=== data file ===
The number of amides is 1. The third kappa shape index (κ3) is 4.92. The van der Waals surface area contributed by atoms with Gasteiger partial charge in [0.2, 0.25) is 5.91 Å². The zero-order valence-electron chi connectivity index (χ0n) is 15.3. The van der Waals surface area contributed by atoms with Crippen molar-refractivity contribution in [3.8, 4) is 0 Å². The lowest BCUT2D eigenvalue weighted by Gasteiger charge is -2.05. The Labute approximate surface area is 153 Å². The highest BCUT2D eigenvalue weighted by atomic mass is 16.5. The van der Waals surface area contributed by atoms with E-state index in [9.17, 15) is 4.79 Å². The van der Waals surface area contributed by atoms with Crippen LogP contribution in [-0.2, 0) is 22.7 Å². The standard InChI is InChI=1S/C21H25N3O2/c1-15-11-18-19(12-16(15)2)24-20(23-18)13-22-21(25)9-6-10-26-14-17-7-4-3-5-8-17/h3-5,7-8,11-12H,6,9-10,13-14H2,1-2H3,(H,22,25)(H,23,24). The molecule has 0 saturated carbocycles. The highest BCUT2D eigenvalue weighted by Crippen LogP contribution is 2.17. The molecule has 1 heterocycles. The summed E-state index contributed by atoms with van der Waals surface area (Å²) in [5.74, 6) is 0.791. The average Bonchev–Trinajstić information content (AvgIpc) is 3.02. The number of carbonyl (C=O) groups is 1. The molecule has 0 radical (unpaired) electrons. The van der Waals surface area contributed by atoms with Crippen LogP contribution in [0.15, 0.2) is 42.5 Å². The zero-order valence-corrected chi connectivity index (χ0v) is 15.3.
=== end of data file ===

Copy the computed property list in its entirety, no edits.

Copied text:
The number of amides is 1. The third kappa shape index (κ3) is 4.92. The van der Waals surface area contributed by atoms with Gasteiger partial charge in [0.2, 0.25) is 5.91 Å². The zero-order valence-electron chi connectivity index (χ0n) is 15.3. The van der Waals surface area contributed by atoms with Crippen molar-refractivity contribution in [3.8, 4) is 0 Å². The lowest BCUT2D eigenvalue weighted by Gasteiger charge is -2.05. The Labute approximate surface area is 153 Å². The highest BCUT2D eigenvalue weighted by atomic mass is 16.5. The van der Waals surface area contributed by atoms with E-state index in [9.17, 15) is 4.79 Å². The van der Waals surface area contributed by atoms with Crippen LogP contribution in [-0.2, 0) is 22.7 Å². The standard InChI is InChI=1S/C21H25N3O2/c1-15-11-18-19(12-16(15)2)24-20(23-18)13-22-21(25)9-6-10-26-14-17-7-4-3-5-8-17/h3-5,7-8,11-12H,6,9-10,13-14H2,1-2H3,(H,22,25)(H,23,24). The molecule has 0 saturated carbocycles. The highest BCUT2D eigenvalue weighted by Crippen LogP contribution is 2.17. The molecule has 1 heterocycles. The summed E-state index contributed by atoms with van der Waals surface area (Å²) in [5.74, 6) is 0.791. The average Bonchev–Trinajstić information content (AvgIpc) is 3.02. The number of carbonyl (C=O) groups is 1. The molecule has 0 radical (unpaired) electrons. The van der Waals surface area contributed by atoms with Crippen LogP contribution in [0.15, 0.2) is 42.5 Å². The zero-order valence-corrected chi connectivity index (χ0v) is 15.3.